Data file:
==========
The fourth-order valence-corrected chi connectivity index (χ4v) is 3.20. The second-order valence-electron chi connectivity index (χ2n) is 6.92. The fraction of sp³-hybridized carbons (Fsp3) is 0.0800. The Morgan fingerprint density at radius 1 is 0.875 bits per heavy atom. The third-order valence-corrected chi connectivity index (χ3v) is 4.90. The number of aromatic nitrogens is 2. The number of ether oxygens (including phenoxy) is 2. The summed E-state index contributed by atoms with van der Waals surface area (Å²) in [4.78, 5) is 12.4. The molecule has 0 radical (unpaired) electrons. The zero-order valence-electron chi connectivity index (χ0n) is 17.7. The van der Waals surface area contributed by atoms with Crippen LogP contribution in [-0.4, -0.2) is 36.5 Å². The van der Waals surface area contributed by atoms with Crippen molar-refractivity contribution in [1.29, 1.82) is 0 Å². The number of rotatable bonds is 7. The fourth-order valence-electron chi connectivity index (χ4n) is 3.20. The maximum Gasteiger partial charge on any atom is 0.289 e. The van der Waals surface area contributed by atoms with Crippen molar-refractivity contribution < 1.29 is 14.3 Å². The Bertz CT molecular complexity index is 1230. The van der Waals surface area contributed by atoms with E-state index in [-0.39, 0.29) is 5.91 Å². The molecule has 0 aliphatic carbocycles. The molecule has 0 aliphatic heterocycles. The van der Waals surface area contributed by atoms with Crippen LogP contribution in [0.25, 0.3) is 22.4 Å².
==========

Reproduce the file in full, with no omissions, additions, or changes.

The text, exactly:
The fourth-order valence-corrected chi connectivity index (χ4v) is 3.20. The second-order valence-electron chi connectivity index (χ2n) is 6.92. The fraction of sp³-hybridized carbons (Fsp3) is 0.0800. The Morgan fingerprint density at radius 1 is 0.875 bits per heavy atom. The third-order valence-corrected chi connectivity index (χ3v) is 4.90. The number of aromatic nitrogens is 2. The number of ether oxygens (including phenoxy) is 2. The summed E-state index contributed by atoms with van der Waals surface area (Å²) in [4.78, 5) is 12.4. The molecule has 0 radical (unpaired) electrons. The zero-order valence-electron chi connectivity index (χ0n) is 17.7. The van der Waals surface area contributed by atoms with Crippen LogP contribution in [-0.4, -0.2) is 36.5 Å². The van der Waals surface area contributed by atoms with Crippen molar-refractivity contribution in [1.29, 1.82) is 0 Å². The number of rotatable bonds is 7. The fourth-order valence-electron chi connectivity index (χ4n) is 3.20. The maximum Gasteiger partial charge on any atom is 0.289 e. The van der Waals surface area contributed by atoms with Crippen molar-refractivity contribution < 1.29 is 14.3 Å². The Bertz CT molecular complexity index is 1230. The van der Waals surface area contributed by atoms with E-state index in [-0.39, 0.29) is 5.91 Å². The molecule has 0 aliphatic carbocycles. The molecule has 0 aliphatic heterocycles. The van der Waals surface area contributed by atoms with Crippen LogP contribution in [0.25, 0.3) is 22.4 Å².